An exploration of the contemporary influence of the Ottoman Empire on the wider world, as the author uncovers the new Ottoman legacy across Europe and the Middle East.The author’s odyssey began when she looked beyond Turkey’s borders for contemporary traces of the Ottoman Empire. Their 800 years of rule ended a century ago—and yet, travelling through twelve countries from Kosovo to Greece to Palestine, she uncovers a legacy that’s vital and relevant; where medieval ethnic diversity meets twenty-first century nationalism—and displaced people seek new identities.
It's a story of surprises. An acolyte of Erdogan in Christian-majority Serbia confirms the wide-reaching appeal of his authoritarian leadership. A Druze warlord explains the secretive religious faction in the heart of the Middle East. The palimpsest-like streets of Jerusalem's Old Town hint at the Ottoman co-existence of Muslims and Jews. And in Turkish Cyprus, Alev Scott rediscovers a childhood home. In every community, history is present as a dynamic force.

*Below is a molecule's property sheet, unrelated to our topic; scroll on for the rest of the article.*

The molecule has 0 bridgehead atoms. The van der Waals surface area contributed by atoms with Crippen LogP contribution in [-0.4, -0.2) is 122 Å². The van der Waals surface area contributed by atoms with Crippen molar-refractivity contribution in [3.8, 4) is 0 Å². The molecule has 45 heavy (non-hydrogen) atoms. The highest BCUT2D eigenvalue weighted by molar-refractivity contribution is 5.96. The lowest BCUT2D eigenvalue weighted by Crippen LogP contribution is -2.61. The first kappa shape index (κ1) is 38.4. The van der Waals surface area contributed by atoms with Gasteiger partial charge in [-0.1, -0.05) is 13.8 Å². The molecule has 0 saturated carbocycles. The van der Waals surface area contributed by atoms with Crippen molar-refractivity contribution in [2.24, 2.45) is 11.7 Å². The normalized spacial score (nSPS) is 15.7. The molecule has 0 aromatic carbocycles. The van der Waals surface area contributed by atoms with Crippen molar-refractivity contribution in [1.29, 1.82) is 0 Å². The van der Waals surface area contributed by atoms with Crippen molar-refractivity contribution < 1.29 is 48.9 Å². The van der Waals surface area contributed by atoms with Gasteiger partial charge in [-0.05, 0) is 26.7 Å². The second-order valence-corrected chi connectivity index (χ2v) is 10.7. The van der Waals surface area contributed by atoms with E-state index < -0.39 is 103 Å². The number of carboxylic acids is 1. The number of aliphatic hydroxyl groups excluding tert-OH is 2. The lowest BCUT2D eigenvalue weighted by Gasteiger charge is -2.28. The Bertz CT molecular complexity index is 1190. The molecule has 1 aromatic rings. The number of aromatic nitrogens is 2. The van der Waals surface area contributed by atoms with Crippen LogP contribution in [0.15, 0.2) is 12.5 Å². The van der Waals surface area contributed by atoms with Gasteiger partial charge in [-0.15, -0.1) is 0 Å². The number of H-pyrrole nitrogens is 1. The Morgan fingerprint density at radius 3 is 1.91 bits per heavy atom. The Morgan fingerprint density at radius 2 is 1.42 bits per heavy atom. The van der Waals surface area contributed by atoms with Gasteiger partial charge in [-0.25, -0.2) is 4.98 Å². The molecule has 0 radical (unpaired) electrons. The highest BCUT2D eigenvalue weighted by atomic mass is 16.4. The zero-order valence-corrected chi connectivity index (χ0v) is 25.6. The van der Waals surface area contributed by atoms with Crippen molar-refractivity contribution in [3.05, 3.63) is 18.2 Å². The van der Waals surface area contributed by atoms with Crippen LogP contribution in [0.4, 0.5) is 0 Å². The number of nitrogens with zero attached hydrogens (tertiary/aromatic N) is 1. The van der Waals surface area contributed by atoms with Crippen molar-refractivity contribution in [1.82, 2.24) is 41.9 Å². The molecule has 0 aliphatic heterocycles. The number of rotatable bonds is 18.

Faced by questions of exile, diaspora and collective memory, Alev Scott searches for answers from the cafes of Beirut to the refugee camps of Lesbos. She uncovers in Erdogan's nouveau-Ottoman Turkey a version of the nostalgic utopias sold to disillusioned voters in Europe and America. And yet—as she relates with compassion, insight, and humor—diversity is the enduring, endangered heart of this fascinating region.
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About the Author
Alev Scott was born in 1987 to a Turkish mother and a British father. She studied Classics at New College, Oxford, where she was taught by Robin Lane Fox. After graduating, she worked in London as an assistant director in theater and opera before moving to Istanbul in 2011. Alev taught herself Turkish and immersed herself in the Turkish side of her heritage and wrote the widely acclaimed Turkish Awakening: Behind the Scenes of Modern Turkey, which was published by Faber in 2014. The book was brilliantly reviewed by Norman Stone, Owen Matthews, and Elif Shafak among others. She has since reported from Turkey for a wide number of newspapers, most specifically for the Financial Times.